The Washington Post proudly told readers that the economy had reached potential GDP in the third quarter of 2017 and therefore future GDP growth will have to be far slower than in the recent past, averaging just 1.8 percent over the next decade. While this is true based on the projections of the Congressional Budget Office (CBO) and most independent forecasters, it would have been worth noting that these projections have been very far from the mark frequently in the past.

CBO and other forecasters completely missed the economic crash caused by the collapse of the housing bubble. At the time, they projected potential productivity growth of 1.9 percent annually, rather than the roughly 1.0 percent rate we have seen over the last decade. CBO also completely missed the upturn in productivity growth that began in 1995. They had thought the slowdown rate of roughly 1.4 percent would continue indefinitely, instead productivity growth increased to close to a 3.0 percent annual rate over the next decade.

It is highly misleading to imply that these productivity growth projections are hard and fast numbers, given the dismal track record of the recent past. In this respect, it is worth noting that productivity growth was over 3.0 percent in the third quarter. If fourth quarter GDP is in line with the most recent projections, it will be well over 2.0 percent for the fourth quarter as well. While it is far too early to say that we are on a higher productivity track, it is certainly a possibility given these numbers.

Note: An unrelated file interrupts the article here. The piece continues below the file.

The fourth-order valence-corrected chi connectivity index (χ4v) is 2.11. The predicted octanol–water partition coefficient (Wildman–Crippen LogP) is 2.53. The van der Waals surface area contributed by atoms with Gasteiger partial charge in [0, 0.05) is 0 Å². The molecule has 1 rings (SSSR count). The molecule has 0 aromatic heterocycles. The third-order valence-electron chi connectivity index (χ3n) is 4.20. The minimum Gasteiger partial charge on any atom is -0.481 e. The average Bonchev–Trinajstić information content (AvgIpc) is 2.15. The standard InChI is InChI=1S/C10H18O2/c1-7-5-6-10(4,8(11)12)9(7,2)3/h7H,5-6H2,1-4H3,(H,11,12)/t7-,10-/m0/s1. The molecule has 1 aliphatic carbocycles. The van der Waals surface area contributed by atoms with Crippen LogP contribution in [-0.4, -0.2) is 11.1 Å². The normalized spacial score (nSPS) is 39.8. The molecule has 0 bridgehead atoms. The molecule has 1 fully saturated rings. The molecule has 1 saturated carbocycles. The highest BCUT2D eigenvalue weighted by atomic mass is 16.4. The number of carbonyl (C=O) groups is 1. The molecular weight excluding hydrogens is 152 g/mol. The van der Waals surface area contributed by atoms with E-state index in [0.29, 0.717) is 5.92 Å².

If productivity growth remains over 2.0 percent, then 3.0 percent is perfectly plausible growth target for reasons that have nothing to do with the proposed tax cut. The rise in productivity growth is more likely due to a tightening of the labor market leading businesses to make greater efforts to economize on their use of labor. This means both that the least productive jobs go unfilled (e.g. greeters at Walmart and the midnight shift at convenience stores) and firms invest more in labor saving technology.

It is also worth noting that the "robots taking our jobs" folks have to believe that the Washington Post is spewing nonsense in this piece. Robots taking our jobs is a story of very rapid productivity growth. The Post is giving us a story of extremely slow productivity growth. Rapid is the opposite of slow — but many of our leading public intellectuals have not yet been able to grasp this fact.